Now, I’m not privy to the details of either Captain Matt Golsteyn or the investigation of him, but this revoking of a Silver Star stinks of perfumed princes and their aversion to public criticism as well as the Obama administration’s hatred of the US military:
In 2011, shortly after a book by author and Marine Bing West came out that detailed Golsteyn’s heroism and quoted him making critical remarks about the American strategy in Afghanistan, I learned that the Army had launched a criminal investigation into his actions during the battle. (Again, full disclosure: I was also interviewed for that book, The Wrong War, and make a brief appearance in it.)
The investigation, apparently, had nothing to do with the acts of bravery that earned Golsteyn his medal. Instead, according to the Washington Post, which cited officials familiar with the case, it concerned “an undisclosed violation of the military’s rules of engagement in combat for killing a known enemy fighter and bomb maker.” The investigation stretched on for nearly two years, during which time the Army effectively put Golsteyn’s career on ice. In 2014, Golsteyn and his lawyer were informed that the investigation was finally complete. No charges were filed, but Golsteyn still wasn’t released from administrative limbo.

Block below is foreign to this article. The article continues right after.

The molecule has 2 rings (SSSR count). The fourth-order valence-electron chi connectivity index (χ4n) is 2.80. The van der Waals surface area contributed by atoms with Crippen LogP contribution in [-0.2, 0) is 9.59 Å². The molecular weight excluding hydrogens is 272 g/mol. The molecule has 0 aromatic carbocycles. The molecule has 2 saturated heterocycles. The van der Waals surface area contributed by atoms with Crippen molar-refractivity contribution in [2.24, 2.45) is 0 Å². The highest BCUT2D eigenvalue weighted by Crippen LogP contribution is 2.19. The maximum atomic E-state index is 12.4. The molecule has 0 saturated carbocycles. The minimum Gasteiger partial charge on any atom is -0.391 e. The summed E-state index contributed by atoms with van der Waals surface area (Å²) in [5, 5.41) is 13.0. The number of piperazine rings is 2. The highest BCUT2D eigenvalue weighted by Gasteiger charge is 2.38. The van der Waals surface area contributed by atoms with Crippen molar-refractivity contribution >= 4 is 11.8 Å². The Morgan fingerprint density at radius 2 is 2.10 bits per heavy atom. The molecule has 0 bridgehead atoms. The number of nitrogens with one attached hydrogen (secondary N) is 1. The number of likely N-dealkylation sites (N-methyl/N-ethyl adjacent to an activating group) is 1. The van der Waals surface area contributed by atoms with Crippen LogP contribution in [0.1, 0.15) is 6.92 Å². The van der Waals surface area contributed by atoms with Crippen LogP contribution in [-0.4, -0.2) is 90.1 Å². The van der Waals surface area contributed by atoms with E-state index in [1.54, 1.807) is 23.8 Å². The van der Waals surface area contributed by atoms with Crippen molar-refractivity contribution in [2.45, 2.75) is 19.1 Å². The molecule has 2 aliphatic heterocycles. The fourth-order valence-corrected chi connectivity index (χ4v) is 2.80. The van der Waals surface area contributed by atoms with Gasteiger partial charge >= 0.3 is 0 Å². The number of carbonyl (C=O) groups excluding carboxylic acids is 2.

Alerted about the controversy by another Army officer, Captain Will Swenson, Congressman Duncan Hunter wrote last year to John McHugh, the secretary of the Army, asking about the status of Golsteyn’s seemingly endless career freeze. Apparently the secretary did not take kindly to the inquiry, as he responded in a letter last November that not only would he not be upgrading Golsteyn’s Silver Star to a Distinguished Service Cross, but would be revoking Golsteyn’s Silver Star entirely, a fact that Hunter revealed publicly in an article for the Daily Beast published on Tuesday.
The revocation of an award such as the Silver Star is extraordinarily rare, and typically would happen in the case of the recipient being convicted of a serious crime that in some way dishonored his service. But not only has Golsteyn not been convicted of a crime—he hasn’t even been charged with one.
McHugh would not reveal to Hunter specifically why he was taking his action beyond submitting the innuendo that he was privy to “derogatory information” regarding Golsteyn’s record. What could this information be? Who knows? Having, according to Hunter, spent years threatening Golsteyn’s men, searching for and failing “to find one piece of evidence to corroborate the allegation” that launched the investigation, the Army clearly decided to punish Golsteyn anyway, through publicly dishonoring him in a manner that allows him effectively no recourse or due process.
It is remarkable that the US military can still find anyone willing to serve under the recent Commanders-in-Chief.